Economy: Government Policies — Debate

Part of the debate – in the House of Lords at 3:12 pm on 24th March 2011.

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Photo of Lord Paul Lord Paul Non-affiliated 3:12 pm, 24th March 2011

My Lords, as is customary I declare an interest: I am chairman of the Caparo Group, a manufacturer of industrial products. First, I thank the noble Lord, Lord Lawson, for initiating this debate. In September 1986, when he was Chancellor, he inaugurated our Caparo merchant bar plant in Scunthorpe. I am pleased that this facility, unlike many manufacturing units in the UK, continues to flourish.

It is clear that economic policy is the instrument that makes or breaks a nation. When so much of the UK's destiny is at stake, we must examine the policies that will determine our economic future. There is a great deal of economic knowledge and wisdom in this House and when we discuss economic issues a good amount of debate is focused on dynamic, even glamorous, sectors of the economy such as information technology, financial services and new energy resources et cetera. That is well and good, but it sometimes underemphasises or overlooks the manufacturing sector.

Today, I focus on manufacturing because my entire life has been involved in the manufacturing industry and I am deeply concerned about the current state of it in this country. What is needed are some policy initiatives and a sustained follow-through. I shall suggest a few measures that I believe could soon create the environment in which UK industry could flourish once more.

First, reduce the administrative burden on industry. The present taxation arrangements, pension structures and human resources regulations are needlessly complicated. I congratulate the Chancellor on making an effort yesterday, and I hope that it will be successfully implemented. Secondly, there should a tax distinction between financial services businesses and industrial companies. Manufacturing cash flow requires large outlays over long periods before any money can be recovered, which surely deserves tax recognition. We also need to revise R&D tax credits to encourage investment in practical production processes. Thirdly, we need to stimulate small enterprises, which are among the most innovative businesses, by giving them special capital allowances and lowering their tax thresholds.

Initiatives like the enterprise finance guarantee scheme are supposed to put cash into the economy, with the Government providing guarantees to the lending banks. In reality, banks are still asking small business owners to provide personal guarantees against borrowing. This is why, speaking in this House on 8 December 2008, I suggested creating a state-sponsored national industrial bank. We need that even more today.

Even the United States, the citadel of free enterprise, is talking about setting up a state-sponsored infrastructure bank because it is evident that this is one of the most effective ways to mobilize capital for national purposes. There is a shortage of engineers in manufacturing industry, partly because finance industries offer graduates better incentives. It is expensive for manufacturers to take new people and train them. Why not give capital allowances so that industry can hire people? That would solve the problem of skills shortages and give employment to university graduates, many of whom cannot find a job. There should also be incentives for larger businesses, public and private, to form closer links with universities such as my company has with Wolverhampton University, which has reviewed over 1,000 potentially commercial inventions.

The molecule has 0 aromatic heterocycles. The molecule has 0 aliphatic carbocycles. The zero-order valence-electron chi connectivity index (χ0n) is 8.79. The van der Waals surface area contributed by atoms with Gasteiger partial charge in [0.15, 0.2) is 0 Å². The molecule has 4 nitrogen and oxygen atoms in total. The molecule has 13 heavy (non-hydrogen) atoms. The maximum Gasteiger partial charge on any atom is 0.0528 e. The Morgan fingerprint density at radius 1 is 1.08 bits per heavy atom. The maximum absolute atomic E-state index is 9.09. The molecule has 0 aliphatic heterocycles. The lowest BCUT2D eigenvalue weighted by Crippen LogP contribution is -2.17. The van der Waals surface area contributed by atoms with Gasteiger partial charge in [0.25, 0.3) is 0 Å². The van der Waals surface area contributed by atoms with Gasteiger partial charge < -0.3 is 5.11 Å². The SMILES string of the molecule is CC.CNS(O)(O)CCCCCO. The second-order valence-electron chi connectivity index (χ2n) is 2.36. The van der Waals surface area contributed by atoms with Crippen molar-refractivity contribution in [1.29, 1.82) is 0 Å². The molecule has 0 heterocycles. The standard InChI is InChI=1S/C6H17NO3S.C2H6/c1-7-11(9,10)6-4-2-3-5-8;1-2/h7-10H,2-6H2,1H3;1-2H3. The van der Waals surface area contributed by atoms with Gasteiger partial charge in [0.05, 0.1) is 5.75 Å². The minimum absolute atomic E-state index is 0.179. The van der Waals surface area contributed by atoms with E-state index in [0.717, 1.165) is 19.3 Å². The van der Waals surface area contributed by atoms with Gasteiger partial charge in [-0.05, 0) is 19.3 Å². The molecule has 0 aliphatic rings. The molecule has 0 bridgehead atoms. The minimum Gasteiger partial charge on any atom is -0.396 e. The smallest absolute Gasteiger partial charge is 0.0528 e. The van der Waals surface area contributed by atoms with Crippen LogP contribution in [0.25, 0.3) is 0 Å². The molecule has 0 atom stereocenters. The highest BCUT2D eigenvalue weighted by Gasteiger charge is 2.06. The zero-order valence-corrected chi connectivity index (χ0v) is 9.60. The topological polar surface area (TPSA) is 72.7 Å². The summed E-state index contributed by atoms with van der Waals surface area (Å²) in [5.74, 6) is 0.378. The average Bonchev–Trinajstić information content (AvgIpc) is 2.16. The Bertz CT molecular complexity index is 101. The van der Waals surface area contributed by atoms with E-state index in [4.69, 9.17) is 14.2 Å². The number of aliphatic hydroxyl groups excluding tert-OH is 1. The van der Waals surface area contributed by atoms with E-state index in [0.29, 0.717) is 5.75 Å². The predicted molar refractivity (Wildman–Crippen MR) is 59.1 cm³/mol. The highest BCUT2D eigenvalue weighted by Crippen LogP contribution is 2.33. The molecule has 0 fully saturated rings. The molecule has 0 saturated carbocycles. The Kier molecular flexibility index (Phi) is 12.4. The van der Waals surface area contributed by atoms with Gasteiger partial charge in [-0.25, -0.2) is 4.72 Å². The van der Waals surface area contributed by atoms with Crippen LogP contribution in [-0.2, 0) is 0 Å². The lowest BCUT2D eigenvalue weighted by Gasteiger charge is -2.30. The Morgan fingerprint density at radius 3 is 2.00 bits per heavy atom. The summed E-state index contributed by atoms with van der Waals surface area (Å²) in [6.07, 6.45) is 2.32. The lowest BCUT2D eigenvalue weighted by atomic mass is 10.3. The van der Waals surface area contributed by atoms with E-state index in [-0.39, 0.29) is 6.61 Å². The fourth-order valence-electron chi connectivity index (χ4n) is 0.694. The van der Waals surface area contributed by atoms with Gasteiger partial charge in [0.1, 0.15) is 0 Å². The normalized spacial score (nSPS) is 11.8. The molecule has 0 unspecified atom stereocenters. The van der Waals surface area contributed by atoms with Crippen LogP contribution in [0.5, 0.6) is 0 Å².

We hear a lot about manufacturing success. However, in the past 30 years manufacturing's contribution to GDP has declined from 30 per cent to 11 per cent. In spite of that, manufacturing is doing well thanks to the efforts of our managers and workforce, and I congratulate them. They have performed with exceptional capability in adverse conditions. Without them there would be hardly any UK industry. Conversely, given appropriate support of the kind that I have outlined, our workers could produce world-class results.

In the mean time, other countries have seized opportunities. China, India, Brazil and other countries have focused on manufacturing. Look at the numerous visits that Western leaders now make to these emerging economies. Statesmanship is now salesmanship. This is surely the grand paradox of our age-leaders who pay obeisance to manufacturing abroad while tending to neglect it at home.

UK Governments always begin by saying that they want to help manufacturing. I do not doubt the good intentions. We in manufacturing are waiting for this Government to put into practice an effective industrial policy, but we should not have to wait much longer. If we do, we risk evolving into a "comprador" nation, simply buying and selling the manufactures of others and servicing their needs. Manufacturing is the bedrock of our independence and, with sensible policy corrections, can be a powerful source of steady employment and social mobility. In the larger sweep of history and in the lives of nations, these are things that really matter.